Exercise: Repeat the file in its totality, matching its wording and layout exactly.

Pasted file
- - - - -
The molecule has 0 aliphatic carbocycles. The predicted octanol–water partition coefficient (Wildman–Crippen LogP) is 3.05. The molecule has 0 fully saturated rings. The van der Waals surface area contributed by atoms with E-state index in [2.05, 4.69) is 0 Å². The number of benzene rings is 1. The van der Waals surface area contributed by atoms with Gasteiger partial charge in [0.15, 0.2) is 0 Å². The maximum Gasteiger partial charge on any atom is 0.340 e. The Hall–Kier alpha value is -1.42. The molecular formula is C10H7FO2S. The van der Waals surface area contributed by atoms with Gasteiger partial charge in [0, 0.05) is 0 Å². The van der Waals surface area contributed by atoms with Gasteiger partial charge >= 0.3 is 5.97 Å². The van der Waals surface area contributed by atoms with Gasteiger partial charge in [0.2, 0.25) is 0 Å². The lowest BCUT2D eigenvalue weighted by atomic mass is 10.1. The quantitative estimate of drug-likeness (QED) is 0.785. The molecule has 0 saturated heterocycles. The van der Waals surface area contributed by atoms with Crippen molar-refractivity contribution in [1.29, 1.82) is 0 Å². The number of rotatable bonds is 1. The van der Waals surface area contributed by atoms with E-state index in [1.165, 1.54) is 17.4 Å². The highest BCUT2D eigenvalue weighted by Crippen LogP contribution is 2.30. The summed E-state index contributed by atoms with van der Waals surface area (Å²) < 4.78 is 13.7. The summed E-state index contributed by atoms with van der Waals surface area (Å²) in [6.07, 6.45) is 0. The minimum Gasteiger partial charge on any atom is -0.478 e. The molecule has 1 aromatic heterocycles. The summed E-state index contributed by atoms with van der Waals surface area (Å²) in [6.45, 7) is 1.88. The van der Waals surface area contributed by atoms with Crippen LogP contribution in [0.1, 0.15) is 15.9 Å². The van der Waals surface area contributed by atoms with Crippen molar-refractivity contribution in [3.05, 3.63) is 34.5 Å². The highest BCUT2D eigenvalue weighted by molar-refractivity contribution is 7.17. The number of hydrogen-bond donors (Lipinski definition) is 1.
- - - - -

The molecule has 0 aliphatic carbocycles. The predicted octanol–water partition coefficient (Wildman–Crippen LogP) is 3.05. The molecule has 0 fully saturated rings. The van der Waals surface area contributed by atoms with E-state index in [2.05, 4.69) is 0 Å². The number of benzene rings is 1. The van der Waals surface area contributed by atoms with Gasteiger partial charge in [0.15, 0.2) is 0 Å². The maximum Gasteiger partial charge on any atom is 0.340 e. The Hall–Kier alpha value is -1.42. The molecular formula is C10H7FO2S. The van der Waals surface area contributed by atoms with Gasteiger partial charge in [0, 0.05) is 0 Å². The van der Waals surface area contributed by atoms with Gasteiger partial charge >= 0.3 is 5.97 Å². The van der Waals surface area contributed by atoms with Gasteiger partial charge in [0.2, 0.25) is 0 Å². The lowest BCUT2D eigenvalue weighted by atomic mass is 10.1. The quantitative estimate of drug-likeness (QED) is 0.785. The molecule has 0 saturated heterocycles. The van der Waals surface area contributed by atoms with Crippen molar-refractivity contribution in [1.29, 1.82) is 0 Å². The number of rotatable bonds is 1. The van der Waals surface area contributed by atoms with E-state index in [1.165, 1.54) is 17.4 Å². The highest BCUT2D eigenvalue weighted by Crippen LogP contribution is 2.30. The summed E-state index contributed by atoms with van der Waals surface area (Å²) < 4.78 is 13.7. The summed E-state index contributed by atoms with van der Waals surface area (Å²) in [6.07, 6.45) is 0. The minimum Gasteiger partial charge on any atom is -0.478 e. The molecule has 1 aromatic heterocycles. The summed E-state index contributed by atoms with van der Waals surface area (Å²) in [6.45, 7) is 1.88. The van der Waals surface area contributed by atoms with Crippen LogP contribution in [0.1, 0.15) is 15.9 Å². The van der Waals surface area contributed by atoms with Crippen molar-refractivity contribution in [3.05, 3.63) is 34.5 Å². The highest BCUT2D eigenvalue weighted by molar-refractivity contribution is 7.17. The number of hydrogen-bond donors (Lipinski definition) is 1.